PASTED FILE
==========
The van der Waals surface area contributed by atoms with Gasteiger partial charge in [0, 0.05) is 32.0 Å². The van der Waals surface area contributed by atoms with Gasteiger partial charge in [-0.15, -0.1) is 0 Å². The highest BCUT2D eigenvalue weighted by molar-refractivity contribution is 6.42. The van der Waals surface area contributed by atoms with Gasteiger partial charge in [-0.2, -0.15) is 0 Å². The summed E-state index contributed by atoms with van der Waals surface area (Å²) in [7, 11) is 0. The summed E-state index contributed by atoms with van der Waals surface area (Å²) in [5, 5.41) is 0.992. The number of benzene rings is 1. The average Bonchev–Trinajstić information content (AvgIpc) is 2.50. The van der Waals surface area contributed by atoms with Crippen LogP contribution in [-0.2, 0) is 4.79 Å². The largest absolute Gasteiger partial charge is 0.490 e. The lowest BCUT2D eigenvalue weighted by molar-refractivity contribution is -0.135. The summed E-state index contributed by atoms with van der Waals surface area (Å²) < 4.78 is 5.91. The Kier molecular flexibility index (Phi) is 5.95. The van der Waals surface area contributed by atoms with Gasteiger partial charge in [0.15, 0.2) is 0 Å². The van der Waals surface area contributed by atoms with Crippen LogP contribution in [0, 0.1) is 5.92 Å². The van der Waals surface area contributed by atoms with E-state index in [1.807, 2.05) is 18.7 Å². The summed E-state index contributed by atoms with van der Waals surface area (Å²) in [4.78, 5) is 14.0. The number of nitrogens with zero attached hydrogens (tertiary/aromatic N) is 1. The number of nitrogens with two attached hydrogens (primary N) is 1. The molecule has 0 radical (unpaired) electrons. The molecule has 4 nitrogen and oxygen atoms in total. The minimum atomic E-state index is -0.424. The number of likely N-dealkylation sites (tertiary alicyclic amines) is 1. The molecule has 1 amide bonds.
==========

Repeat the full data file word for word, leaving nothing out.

The van der Waals surface area contributed by atoms with Gasteiger partial charge in [0, 0.05) is 32.0 Å². The van der Waals surface area contributed by atoms with Gasteiger partial charge in [-0.15, -0.1) is 0 Å². The highest BCUT2D eigenvalue weighted by molar-refractivity contribution is 6.42. The van der Waals surface area contributed by atoms with Gasteiger partial charge in [-0.2, -0.15) is 0 Å². The summed E-state index contributed by atoms with van der Waals surface area (Å²) in [7, 11) is 0. The summed E-state index contributed by atoms with van der Waals surface area (Å²) in [5, 5.41) is 0.992. The number of benzene rings is 1. The average Bonchev–Trinajstić information content (AvgIpc) is 2.50. The van der Waals surface area contributed by atoms with Crippen LogP contribution in [-0.2, 0) is 4.79 Å². The largest absolute Gasteiger partial charge is 0.490 e. The lowest BCUT2D eigenvalue weighted by molar-refractivity contribution is -0.135. The summed E-state index contributed by atoms with van der Waals surface area (Å²) < 4.78 is 5.91. The Kier molecular flexibility index (Phi) is 5.95. The van der Waals surface area contributed by atoms with Gasteiger partial charge in [0.15, 0.2) is 0 Å². The van der Waals surface area contributed by atoms with Crippen LogP contribution in [0, 0.1) is 5.92 Å². The van der Waals surface area contributed by atoms with E-state index in [1.807, 2.05) is 18.7 Å². The summed E-state index contributed by atoms with van der Waals surface area (Å²) in [4.78, 5) is 14.0. The number of nitrogens with zero attached hydrogens (tertiary/aromatic N) is 1. The number of nitrogens with two attached hydrogens (primary N) is 1. The molecule has 0 radical (unpaired) electrons. The molecule has 4 nitrogen and oxygen atoms in total. The minimum atomic E-state index is -0.424. The number of likely N-dealkylation sites (tertiary alicyclic amines) is 1. The molecule has 1 amide bonds.